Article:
# How to prove this three-dimensional geometry theorem?

Given that point $P$ outside plane $\alpha$. Plane $\beta$ is a plane that contained point $P$ and perpendicular to one of the line in plane $\alpha$. If line $l$ is the intersection line between plane $\alpha$ and plane $\beta$, then $d(P,\alpha) = d(P,l)$

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A terminological comment: one does not prove problems. One may prove a theorem, or solve a problem. – Gerry Myerson Feb 20 '13 at 0:08
edited.., thanks... :) – chihiroasleaf Feb 20 '13 at 0:12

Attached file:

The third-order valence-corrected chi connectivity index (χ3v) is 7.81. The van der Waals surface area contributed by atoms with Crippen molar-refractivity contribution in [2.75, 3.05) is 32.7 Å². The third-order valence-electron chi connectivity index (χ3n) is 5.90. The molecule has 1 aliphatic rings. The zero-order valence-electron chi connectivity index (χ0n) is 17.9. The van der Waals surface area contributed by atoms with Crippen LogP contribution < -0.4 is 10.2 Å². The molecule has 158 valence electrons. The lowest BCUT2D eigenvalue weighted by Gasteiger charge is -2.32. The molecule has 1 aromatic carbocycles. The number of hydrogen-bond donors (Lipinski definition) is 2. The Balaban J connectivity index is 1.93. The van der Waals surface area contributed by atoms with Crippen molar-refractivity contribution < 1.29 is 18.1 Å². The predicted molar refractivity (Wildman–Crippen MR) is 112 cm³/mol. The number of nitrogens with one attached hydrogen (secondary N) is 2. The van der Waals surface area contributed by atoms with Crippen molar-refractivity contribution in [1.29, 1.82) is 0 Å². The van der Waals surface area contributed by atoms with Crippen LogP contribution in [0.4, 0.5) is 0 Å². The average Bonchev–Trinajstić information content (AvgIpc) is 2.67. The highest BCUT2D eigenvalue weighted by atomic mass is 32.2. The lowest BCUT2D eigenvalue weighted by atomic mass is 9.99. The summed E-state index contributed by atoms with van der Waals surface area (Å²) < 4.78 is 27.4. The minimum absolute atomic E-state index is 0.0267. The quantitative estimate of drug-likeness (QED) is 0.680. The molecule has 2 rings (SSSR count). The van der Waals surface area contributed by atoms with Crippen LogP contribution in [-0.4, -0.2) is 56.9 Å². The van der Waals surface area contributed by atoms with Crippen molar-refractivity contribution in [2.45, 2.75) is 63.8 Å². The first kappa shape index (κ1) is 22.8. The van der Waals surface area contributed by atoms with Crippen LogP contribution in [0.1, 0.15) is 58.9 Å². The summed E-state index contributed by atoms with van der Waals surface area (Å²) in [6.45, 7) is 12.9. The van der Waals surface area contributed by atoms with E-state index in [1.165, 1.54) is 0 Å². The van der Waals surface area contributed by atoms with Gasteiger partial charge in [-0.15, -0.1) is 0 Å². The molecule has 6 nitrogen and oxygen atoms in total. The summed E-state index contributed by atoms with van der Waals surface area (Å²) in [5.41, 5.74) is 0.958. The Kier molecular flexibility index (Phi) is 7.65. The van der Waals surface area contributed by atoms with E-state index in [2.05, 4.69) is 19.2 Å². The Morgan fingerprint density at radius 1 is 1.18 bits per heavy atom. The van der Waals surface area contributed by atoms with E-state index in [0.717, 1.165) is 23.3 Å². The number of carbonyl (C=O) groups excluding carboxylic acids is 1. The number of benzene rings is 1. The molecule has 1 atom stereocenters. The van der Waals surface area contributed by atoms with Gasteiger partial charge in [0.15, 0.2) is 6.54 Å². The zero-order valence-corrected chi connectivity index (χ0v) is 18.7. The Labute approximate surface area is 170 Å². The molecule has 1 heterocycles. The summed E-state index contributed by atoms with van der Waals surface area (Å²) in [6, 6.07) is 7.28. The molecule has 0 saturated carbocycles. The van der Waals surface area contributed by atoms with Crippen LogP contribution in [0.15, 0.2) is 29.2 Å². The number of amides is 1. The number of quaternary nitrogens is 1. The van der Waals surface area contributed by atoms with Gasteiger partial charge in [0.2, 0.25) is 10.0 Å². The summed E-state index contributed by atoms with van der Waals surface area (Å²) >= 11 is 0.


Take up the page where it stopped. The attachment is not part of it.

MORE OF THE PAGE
Consider the point $R$ on $\alpha$ minimizing $d(P,R)$. By definition, this is $d(P,\alpha)$, and a basic fact about distances between points and planes tells us that the segment $PR$ will be perpendicular to $\alpha$. Moreover, $R$ is unique, and so is the segment $PR$
The plane $\beta$ is uniquely defined by the point $P$ and the line $l$ where it intersects $\alpha$. There is a point $L$ on $l$ minimizing the distance $d(P,L)$. $L$ is unique, and it is the only point such that the segment $PL$ is perpendicular to $L$.
Because $\alpha$ and $\beta$ are perpendicular, any segment in $\beta$ perpendicular to $l$ (their intersection) must be perpendicular to alpha. Therefore $PL$ is perpendicular to $\alpha$.
This is enough to deduce that $PL$ and $PR$ are on the same line. Because $L$ and $R$ are both in $\alpha$, they must be the same. Therefore the lengths of $PL$ and $PR$ are equal, and by definition $d(P,\alpha) = d(P,l)$.